Waking up early in London, I was well aware that the trip was shaping up to be as much of a death march as previous “vacations” — but that’s okay. For my family, trips are opportunities to see exotic places, learn about new cultures and always, always, always keep moving. We’re not really good at “down time,” and we don’t see the point in “vegging out.”

These are all nasty words to us.

Still, prying my jetlagged eyes open at 4 a.m. for a 5 a.m. breakfast time was its own unique brand of torture. I’m notorious for waking up a half hour before I need to be out the door, and rooming with my sister — also a lover of sleep — was a little scary. I set two alarm clocks to make sure we didn’t oversleep.

And then it was off to Stratford-upon-Avon, our first “official” stop as part of our Trafalgar tour. We met our wonderful tour guide, Steve, a retired teacher originally from Wales, and he introduced us to the rest of our 51-member group for the next week or so. Traveling in a large group has advantages and disadvantages, of course; all traveling does. But one funny thing about being a part of a tour group is that you all wander into the hotel lobby as strangers but eventually part as friends. At the conclusion of our trip, I can honestly say I got to know — and like — many people on our “coach,” and my horizons? Expanded.

But I digress.

Stratford-upon-Avon is the birthplace of William Shakespeare, famous playwright and poet — and someone I’ve studied extensively. Just outside of town is a cottage that was the childhood home of Anne Hathaway, Shakespeare’s wife. After traversing winding roads and getting my first real glimpse of the English countryside, we arrived at the cottage and had a group photo taken. I took to the gardens like a moth to a flame, capturing the buds from every angle. I also got my first taste of the tour’s unofficial theme: go, go, go.

We never stopped moving.

It was absolutely beautiful, though. Set in a lush garden with visitors flocking to photograph every window and thatched roof, I immediately fell in love with the idyllic setting and wished I could just collapse amid the flowers with a book. It was off to the city centre, though, where we had lunch and saw the exterior of the building in which Shakespeare himself was born.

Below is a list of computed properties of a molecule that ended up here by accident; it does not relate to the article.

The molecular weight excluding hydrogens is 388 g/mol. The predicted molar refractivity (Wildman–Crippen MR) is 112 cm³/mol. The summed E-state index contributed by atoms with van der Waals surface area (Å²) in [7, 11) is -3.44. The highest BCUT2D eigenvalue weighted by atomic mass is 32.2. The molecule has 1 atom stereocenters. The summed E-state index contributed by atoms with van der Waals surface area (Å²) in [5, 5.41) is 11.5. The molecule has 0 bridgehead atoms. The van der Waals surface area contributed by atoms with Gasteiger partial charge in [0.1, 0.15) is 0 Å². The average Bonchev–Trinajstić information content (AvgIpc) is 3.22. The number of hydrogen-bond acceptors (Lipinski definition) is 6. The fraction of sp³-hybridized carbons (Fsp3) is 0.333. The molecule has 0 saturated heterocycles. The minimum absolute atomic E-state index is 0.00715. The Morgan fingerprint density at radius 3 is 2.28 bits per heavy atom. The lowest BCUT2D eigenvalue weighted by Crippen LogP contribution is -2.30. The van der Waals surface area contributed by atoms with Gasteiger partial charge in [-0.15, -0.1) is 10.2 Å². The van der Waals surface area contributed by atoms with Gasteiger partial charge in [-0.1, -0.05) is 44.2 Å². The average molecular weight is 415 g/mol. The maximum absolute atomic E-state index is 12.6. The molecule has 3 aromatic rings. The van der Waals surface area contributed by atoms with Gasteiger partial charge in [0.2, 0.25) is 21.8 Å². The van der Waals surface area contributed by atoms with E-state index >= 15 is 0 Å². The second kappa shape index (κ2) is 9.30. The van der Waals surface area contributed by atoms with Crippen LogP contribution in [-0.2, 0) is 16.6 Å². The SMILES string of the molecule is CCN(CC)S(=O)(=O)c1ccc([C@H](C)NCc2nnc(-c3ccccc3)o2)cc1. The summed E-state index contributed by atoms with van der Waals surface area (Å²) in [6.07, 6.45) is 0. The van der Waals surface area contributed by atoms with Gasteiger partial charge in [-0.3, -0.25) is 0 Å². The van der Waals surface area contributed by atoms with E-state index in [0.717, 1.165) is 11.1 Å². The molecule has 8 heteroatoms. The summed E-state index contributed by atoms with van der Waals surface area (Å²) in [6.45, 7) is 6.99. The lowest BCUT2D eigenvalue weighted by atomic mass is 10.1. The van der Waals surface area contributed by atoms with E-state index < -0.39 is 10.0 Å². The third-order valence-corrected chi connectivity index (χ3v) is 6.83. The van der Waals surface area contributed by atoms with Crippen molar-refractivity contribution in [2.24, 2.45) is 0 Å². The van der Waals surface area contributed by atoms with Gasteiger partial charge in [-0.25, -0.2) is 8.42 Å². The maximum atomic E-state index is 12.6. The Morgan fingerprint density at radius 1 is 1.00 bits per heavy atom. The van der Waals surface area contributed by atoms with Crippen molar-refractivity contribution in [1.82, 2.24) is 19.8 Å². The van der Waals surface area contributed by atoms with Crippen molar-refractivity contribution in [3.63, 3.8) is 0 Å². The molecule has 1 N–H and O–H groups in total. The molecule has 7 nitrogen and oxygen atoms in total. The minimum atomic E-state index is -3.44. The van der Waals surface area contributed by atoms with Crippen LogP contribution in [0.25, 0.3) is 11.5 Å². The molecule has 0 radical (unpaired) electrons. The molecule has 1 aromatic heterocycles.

And it was quite the popular place.

“If you think this is bad,” Steve said, “trust me, it’s not. Just wait a few months. July. August. Then it’s bad — the crowds are three times as large.”

That’s hard for me to believe, I thought, looking up from my tuna panini at the swarms of high school students waiting to enter the Shakespeare Centre. People seemed to be everywhere: ducking in the souvenir shops and books carrying tomes of the Bard’s work; clothing stores with wool sweaters and postcards. Waiting in line for food, coffee, icecream (99 Flake!). The center of town was alive with tourists and locals alike, all meshed together and chatting under a lovely blue sky.

I wondered if Stratford-upon-Avon is a school prerequisite in England; if they visit Shakespeare’s birthplace the way that every student in my elementary school took a short ride to the White House in second grade. Washington, D.C. is nothing different or spectacular for children where I live; everyone has been there or has a parent (or two) that work there. Has Stratford lost its appeal for British children? Is it just another spot to cross off the list — a destination worthy of a field trip and not much more?

I hope not. It was really cool.

After grabbing lunch and popping into a few shops, we left the town for York, a lovely medieval town a few hours away. Steve escorted us through busy streets teeming with shoppers to see the remnants of an incredibly old structure (sorry, Steve, but I’ve already forgotten what this is!) and spend some time walking through town. It was there that I found my beloved clotted cream fudge — a delicacy I’d never heard of nor experienced until that afternoon — and I whiled away the rest of the afternoon while stuffing my face full of candy.

It was awesome.

York was very beautiful and impressive — a modern town wedged into a historic one, a place that seems to embody what I imagined “medieval” England to be. York Minster — the largest Gothic cathedral in Northern Europe — seems to loom up from out of the imagination, too gigantic and amazing to be real. We poked our heads in just as a service was beginning, taking in the powerful organs and artifacts on display.

There’s something about being in a cathedral that makes you feel closer to God somehow . . . maybe that’s wrong to say aloud, but it’s true. The way I feel about religion and Christ and the powers that be is completely different inside an enormous structure with high ceilings, stained glass and choirs than in the tiny churches we have at home. It’s just easier to . . . feel something there.

Part of that is probably because I was traveling, too. I always feel like a different person — maybe a better person — when I’m on a journey.

Maybe travel is my religion.

Maybe many things are.

On the steps of York Minster, we listened to a street performer playing hymns on an electronic keyboard while waiting for the rest of our tour group to find their way back to us. Fifty people strong, we were an impressive crowd as the sun was setting — this group of strangers who had traveled thousands of miles to arrive in one spot together.

Our first official tour day ended in Leeds, where we enjoyed dinner at the hotel before crashing early. The next day was already catching up to us quick. We would be heading to Grasmere and the Lake District, a place I’d been dying to see since Jane Austen inspired Lake District lust in me, and I needed sleep to stay awake on our journey through the countryside the following day.

I dozed off with dreams of clotted cream fudge in my head, threatening to give me sweet and delicious nightmares forever.